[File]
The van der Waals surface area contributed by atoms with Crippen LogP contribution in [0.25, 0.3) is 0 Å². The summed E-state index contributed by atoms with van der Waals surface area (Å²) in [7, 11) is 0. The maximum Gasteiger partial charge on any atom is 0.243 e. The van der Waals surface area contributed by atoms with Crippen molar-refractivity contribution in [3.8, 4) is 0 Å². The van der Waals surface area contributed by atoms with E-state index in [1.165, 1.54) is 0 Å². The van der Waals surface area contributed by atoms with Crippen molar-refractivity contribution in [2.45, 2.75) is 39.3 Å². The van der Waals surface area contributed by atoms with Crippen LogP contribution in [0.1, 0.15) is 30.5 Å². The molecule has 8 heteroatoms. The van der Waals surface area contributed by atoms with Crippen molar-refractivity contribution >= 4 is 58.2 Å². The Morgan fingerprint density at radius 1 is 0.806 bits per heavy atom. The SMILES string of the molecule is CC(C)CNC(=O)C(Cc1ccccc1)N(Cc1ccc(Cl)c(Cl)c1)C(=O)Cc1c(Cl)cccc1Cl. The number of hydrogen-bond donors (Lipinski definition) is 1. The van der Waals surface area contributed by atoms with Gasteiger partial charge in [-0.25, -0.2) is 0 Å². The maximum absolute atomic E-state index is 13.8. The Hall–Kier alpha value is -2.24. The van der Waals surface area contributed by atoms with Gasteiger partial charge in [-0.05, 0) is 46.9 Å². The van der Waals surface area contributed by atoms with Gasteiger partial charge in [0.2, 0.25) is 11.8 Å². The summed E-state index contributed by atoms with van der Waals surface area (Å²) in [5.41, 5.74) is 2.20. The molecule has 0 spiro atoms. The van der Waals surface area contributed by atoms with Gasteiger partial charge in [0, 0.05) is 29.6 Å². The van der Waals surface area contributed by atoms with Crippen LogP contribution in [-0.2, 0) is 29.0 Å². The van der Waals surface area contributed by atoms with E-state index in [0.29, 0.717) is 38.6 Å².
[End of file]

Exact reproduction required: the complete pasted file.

The van der Waals surface area contributed by atoms with Crippen LogP contribution in [0.25, 0.3) is 0 Å². The summed E-state index contributed by atoms with van der Waals surface area (Å²) in [7, 11) is 0. The maximum Gasteiger partial charge on any atom is 0.243 e. The van der Waals surface area contributed by atoms with Crippen molar-refractivity contribution in [3.8, 4) is 0 Å². The van der Waals surface area contributed by atoms with E-state index in [1.165, 1.54) is 0 Å². The van der Waals surface area contributed by atoms with Crippen molar-refractivity contribution in [2.45, 2.75) is 39.3 Å². The van der Waals surface area contributed by atoms with Crippen LogP contribution in [0.1, 0.15) is 30.5 Å². The molecule has 8 heteroatoms. The van der Waals surface area contributed by atoms with Crippen molar-refractivity contribution >= 4 is 58.2 Å². The Morgan fingerprint density at radius 1 is 0.806 bits per heavy atom. The SMILES string of the molecule is CC(C)CNC(=O)C(Cc1ccccc1)N(Cc1ccc(Cl)c(Cl)c1)C(=O)Cc1c(Cl)cccc1Cl. The number of hydrogen-bond donors (Lipinski definition) is 1. The van der Waals surface area contributed by atoms with Gasteiger partial charge in [-0.25, -0.2) is 0 Å². The maximum absolute atomic E-state index is 13.8. The Hall–Kier alpha value is -2.24. The van der Waals surface area contributed by atoms with Gasteiger partial charge in [-0.05, 0) is 46.9 Å². The van der Waals surface area contributed by atoms with Gasteiger partial charge in [0.2, 0.25) is 11.8 Å². The summed E-state index contributed by atoms with van der Waals surface area (Å²) in [5.41, 5.74) is 2.20. The molecule has 0 spiro atoms. The van der Waals surface area contributed by atoms with Gasteiger partial charge in [0, 0.05) is 29.6 Å². The van der Waals surface area contributed by atoms with Crippen LogP contribution in [-0.2, 0) is 29.0 Å². The van der Waals surface area contributed by atoms with E-state index in [0.29, 0.717) is 38.6 Å².